Break Quick Fixes

Quick fixes create more problems than they solve. Here, IFBB Pro Sara Hurrle explains why you need to let go of quick feel better fixes.

January 23, 2013
Break Quick Fixes

We often rummage through the kitchen for a quick feel better fix, but cookies don't solve problems. Maybe it’s not cookies for you, and if that's the case just insert whatever it is that “has“ you. The thing that calls your name when cravings hit, and you can’t keep it in your house for fear that you will eat all of it. Or maybe it’s your quick fix when you celebrate, or you are sad, or it is cloudy outside, or sunny, or it’s a good day, a bad day or any day ending in “Y.” My point is, we are all addicted to some kind of quick fix in varying degrees.

As a personal trainer, yoga instructor and competition coach, I have worked with hundreds of women over the years, and have heard countless stories of yo-yo dieting, binge eating and self destruction. I have my own story. I am a recovering alcoholic and have been sober now since May 27, 2004. I lived in a constant cycle of pain and pleasure. Until one day, that thing that was meant to give me pleasure caused me more pain…that’s when I knew I need a new solution.

Now, I’m not saying if you have a problem, you need to go to rehab to solve it. However, you do need to realize that what you are currently using as your “solution” isn’t solving the problem, it’s making it worse. When people ask what is the one skill that I use most in my training, it isn’t knowledge of the body or biomechanics but the skills I have learned through recovery. We have all learned ways to comfort ourselves through food. Society tells us to “celebrate,” that we “deserve” it, and to reward ourselves like a dog. But cookies don’t solve problems. We all know this, and yet “cookies” are the first thing we run to when we feel sad, feel happy or don’t want to feel at all. It’s a normal and very common response, but it’s also what keeps us form reaching our goals. It’s self-sabotage.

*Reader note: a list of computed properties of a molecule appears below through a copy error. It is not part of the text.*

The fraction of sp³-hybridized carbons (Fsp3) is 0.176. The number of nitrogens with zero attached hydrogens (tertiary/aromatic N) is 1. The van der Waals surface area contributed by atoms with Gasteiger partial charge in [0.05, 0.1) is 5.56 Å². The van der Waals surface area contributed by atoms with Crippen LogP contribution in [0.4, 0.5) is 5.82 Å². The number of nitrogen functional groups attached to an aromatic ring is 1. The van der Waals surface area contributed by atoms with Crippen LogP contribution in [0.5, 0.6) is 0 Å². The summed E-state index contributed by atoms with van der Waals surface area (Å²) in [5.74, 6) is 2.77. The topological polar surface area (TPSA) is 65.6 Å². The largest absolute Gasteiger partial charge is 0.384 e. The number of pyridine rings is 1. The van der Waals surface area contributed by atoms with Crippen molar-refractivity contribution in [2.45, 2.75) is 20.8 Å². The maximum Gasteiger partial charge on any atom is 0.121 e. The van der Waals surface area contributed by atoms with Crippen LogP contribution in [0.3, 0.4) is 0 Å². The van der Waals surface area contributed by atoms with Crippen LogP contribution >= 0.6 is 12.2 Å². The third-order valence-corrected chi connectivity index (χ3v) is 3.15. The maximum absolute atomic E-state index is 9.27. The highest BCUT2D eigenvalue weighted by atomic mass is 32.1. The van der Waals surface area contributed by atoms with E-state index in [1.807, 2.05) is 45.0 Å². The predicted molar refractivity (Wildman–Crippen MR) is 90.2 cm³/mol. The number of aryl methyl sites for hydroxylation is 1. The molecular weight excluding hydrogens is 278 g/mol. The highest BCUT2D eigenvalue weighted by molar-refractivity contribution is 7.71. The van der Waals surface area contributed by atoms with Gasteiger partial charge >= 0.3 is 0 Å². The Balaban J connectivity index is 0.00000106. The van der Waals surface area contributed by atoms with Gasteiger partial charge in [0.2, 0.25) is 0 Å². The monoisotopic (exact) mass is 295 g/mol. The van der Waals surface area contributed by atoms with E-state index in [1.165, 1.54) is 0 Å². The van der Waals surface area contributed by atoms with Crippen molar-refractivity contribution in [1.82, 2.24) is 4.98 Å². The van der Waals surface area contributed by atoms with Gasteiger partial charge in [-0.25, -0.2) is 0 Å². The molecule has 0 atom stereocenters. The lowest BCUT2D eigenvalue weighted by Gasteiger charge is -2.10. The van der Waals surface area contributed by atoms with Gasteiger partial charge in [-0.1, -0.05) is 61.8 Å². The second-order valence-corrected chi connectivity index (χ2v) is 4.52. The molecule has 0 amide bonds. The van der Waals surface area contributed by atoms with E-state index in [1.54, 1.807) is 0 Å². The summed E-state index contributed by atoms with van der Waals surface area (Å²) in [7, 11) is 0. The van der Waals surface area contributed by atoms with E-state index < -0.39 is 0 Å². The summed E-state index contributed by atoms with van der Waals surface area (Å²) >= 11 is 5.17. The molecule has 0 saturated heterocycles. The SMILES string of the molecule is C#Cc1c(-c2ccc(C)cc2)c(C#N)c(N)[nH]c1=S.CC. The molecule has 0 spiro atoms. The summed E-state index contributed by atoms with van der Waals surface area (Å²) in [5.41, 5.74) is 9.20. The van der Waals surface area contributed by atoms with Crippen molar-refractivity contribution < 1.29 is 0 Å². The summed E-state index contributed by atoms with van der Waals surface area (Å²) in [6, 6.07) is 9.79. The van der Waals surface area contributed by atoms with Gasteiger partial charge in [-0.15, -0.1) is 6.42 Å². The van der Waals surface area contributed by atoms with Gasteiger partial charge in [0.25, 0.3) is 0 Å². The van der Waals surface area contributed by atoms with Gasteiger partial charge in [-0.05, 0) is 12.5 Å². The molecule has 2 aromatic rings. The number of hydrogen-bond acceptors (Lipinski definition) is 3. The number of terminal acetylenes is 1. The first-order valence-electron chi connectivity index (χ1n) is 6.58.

So, what is the answer? The answer will be different for all of us, but what I can tell you is the only thing we are promised is today. So take it one day at a time rather than trying to "solve" the entire problem for eternity. You will have good days and bad, but acknowledging what you are doing and making a conscious decision to find a new solution is a start. Trying something new is often scary, just remember you are worth it. You are not powerless over your cravings.

Here are a few tips to help you resist the urge to sabotage all of your hard work:

> Get moving. Actions speak louder than words. Go to the gym or just go for a walk, but taking that first step will often lead you to a better place.

> Start journaling. Vent, cry and write down whatever is actually bothering you. Get it out; sometimes keeping things locked in will only keep your head in a toxic place.

> Connect with someone. Get an accountability partner. Connecting with others is a great way to get a new perspective and to be able to hold yourself accountable.

> Redefine “treat.” Instead of your go-to being a high carb, sugar-laden “treat” that will wreck your goals, choose a pedicure, a new shirt or even a relaxing bath instead.

> Stay positive. Your thoughts are imperative to your overall success in whatever it is you are pursuing. Take back control of your thoughts and your actions will follow. Invest in positive books and post up positive affirmations around your place to help keep you on the right train of thought.

Try new ways to "fill" yourself up both mentally and physically. Your mind, body and soul will thank you. You are worth it. I believe in you. And remember, cookies don't solve problems.

Sara Hurrle
IFBB Physique Pro

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